In June 2013, North Carolina’s Governor signed Senate Bill 279 into law, which made changes to statutes related to estates, trusts, and guardianships. One change provides additional creditor protection on retirement accounts in North Carolina.
The updated law states:
Any money or other assets or any interest in any such plan remains exempt after an individual’s death if held by one or more subsequent beneficiaries by reason of a direct transfer or eligible rollover that is excluded from gross income under the Internal Revenue Code including, but not limited to, a direct transfer or eligible rollover to an inherited individual retirement account as defined in section 408(d)(3) of the Internal Revenue Code.
This means retirement accounts in North Carolina are free from the enforcement of creditor claims, both before and after the original account holder’s death. The updated creditor exemptions in the North Carolina statutes address:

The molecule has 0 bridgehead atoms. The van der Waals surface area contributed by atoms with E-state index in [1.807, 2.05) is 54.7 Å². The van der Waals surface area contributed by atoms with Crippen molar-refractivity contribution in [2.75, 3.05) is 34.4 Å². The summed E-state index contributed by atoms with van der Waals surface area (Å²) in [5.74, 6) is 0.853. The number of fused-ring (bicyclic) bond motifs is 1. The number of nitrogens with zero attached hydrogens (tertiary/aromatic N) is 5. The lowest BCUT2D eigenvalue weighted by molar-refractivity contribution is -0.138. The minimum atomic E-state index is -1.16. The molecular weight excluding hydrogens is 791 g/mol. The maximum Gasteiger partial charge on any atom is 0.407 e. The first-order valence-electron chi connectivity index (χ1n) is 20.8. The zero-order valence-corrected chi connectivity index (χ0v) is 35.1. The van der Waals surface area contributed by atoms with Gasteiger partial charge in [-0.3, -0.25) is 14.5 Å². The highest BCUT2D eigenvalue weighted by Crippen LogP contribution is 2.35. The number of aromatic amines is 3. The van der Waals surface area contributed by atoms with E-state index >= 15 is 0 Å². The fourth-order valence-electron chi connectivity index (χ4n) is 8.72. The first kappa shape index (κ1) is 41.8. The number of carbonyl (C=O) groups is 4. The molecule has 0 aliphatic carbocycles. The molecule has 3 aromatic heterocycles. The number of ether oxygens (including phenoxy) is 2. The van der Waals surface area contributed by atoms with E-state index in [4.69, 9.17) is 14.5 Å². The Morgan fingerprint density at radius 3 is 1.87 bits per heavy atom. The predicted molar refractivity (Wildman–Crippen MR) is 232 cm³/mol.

- Individual retirement accounts
- Roth retirement accounts
- Individual retirement annuities
- Accounts established as part of a trust
Although retirement accounts (if eligible under the terms above) are exempt from being drawn to pay a decedent’s outstanding debts, executors must use other assets to pay down all debts prior to distributing estate assets. Property that is not exempt from creditor claims, such as bank accounts or certain real property, must be tapped to pay debts. Proper estate planning can help prevent assets from being depleted. Make time to create a comprehensive estate plan and update it regularly with a North Carolina estate planning lawyer.